Back Taxes Help
One of the most common things that I deal with as a tax attorney is helping people who have many years of delinquent filings. This often involves tracking down prior-year income information (don't worry, it's easier than you think) I also help people who have large tax debts that they can't afford to pay, with a pretty good success rate. Often times I will help clients apply for a waiver of the late filing and late payment penalties.
Missing Tax Returns
The U.S. Treasury keeps records of personal information such as wages and freelance income (yes, very Orwellian, I know), and I can usually get this information pretty quickly and easily. When people have multiple years of missing taxes, I'll usually just have them sign a Form 2848 (IRS authorization), pull the records, and reconstruct the tax filings. Sometimes it will be up to the taxpayer to supplement these numbers with their own expenses and deductions. This is particularly true for self-employed individuals with 1099 income.
The IRS will let people pay off back taxes in monthly installments based on their "disposable income", which is their total income minus certain allowances for rent, groceries, transportation, medical expenses, and so on. Thus, even if a person owes $1,000,000 in back taxes, if he or she only has $500 of disposable income per month, the IRS will accept this as a monthly payment. There is a ten-year statute of limitations on the collection of taxes, so if the disposable income does not fully pay the tax within this time frame, the rest is discharged - this is known as a "partial payment installment agreement."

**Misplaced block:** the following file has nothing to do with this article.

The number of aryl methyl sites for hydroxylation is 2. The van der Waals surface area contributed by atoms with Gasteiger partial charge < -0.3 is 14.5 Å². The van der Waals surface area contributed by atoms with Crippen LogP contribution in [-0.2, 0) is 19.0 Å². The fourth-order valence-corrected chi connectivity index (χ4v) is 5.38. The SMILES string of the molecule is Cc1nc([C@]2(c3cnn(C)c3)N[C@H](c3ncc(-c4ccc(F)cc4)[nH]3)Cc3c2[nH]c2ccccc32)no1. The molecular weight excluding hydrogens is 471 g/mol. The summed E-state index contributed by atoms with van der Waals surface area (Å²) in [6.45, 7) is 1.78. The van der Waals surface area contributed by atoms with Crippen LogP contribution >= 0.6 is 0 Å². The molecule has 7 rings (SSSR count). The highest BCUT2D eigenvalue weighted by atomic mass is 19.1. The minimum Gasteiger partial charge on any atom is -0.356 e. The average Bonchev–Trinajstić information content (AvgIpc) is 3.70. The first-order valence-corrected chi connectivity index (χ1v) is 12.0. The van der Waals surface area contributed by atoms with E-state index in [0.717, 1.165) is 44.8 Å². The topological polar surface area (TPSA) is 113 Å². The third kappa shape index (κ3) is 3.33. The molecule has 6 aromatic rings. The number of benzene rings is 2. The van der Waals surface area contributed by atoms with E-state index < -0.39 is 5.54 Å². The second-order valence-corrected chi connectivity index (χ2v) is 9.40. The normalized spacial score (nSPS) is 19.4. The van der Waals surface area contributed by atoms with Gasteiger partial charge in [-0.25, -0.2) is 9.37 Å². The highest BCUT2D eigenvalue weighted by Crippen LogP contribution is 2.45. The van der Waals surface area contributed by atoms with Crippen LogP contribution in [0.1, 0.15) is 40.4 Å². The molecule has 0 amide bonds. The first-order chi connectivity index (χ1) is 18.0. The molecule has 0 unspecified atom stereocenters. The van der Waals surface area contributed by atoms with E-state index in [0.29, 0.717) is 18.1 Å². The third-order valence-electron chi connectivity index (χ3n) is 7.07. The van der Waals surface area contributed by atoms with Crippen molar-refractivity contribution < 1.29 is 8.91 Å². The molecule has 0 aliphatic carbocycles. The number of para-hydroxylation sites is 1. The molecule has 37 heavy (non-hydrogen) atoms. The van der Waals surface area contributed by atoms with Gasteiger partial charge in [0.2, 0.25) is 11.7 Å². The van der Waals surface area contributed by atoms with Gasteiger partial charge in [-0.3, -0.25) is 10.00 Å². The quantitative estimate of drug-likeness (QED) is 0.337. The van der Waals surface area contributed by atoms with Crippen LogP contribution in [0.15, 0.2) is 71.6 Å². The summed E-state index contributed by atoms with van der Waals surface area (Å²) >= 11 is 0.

As you might guess, obtaining a favorable installment agreement requires submitting lengthy proofs and documents to the IRS; you don't need an attorney to help you with it on it but depending on the size of the tax debt in question it might be worthwhile.
Offers in compromise
As mentioned on the homepage, there is also something called an "offer in compromise." This is available when a taxpayer is able to make an offer that equals his or her "collection potential." For example, if a taxpayer has a disposable income of $100 per month over 10 years and no money in the bank, his or her collection potential is $12,000.
Offers in compromise are not usually accepted (the rejection rate is about 86%) because a taxpayer's collection potential is almost always greater than any lump sum he or she would have. A taxpayer with $12,000 in the bank would have a collection potential of $12,000, plus any future disposable income until the statute of limitations expires. This type of submission only really works when there is an external source for the money such as a family member. (although I've had more luck with them at the state level) I generally don't advise people to apply for an offer in compromise with the IRS; usually I advise them to put the back taxes on a partial payment installment agreement, as described above.
Feel free to message me for help with your own specific situation.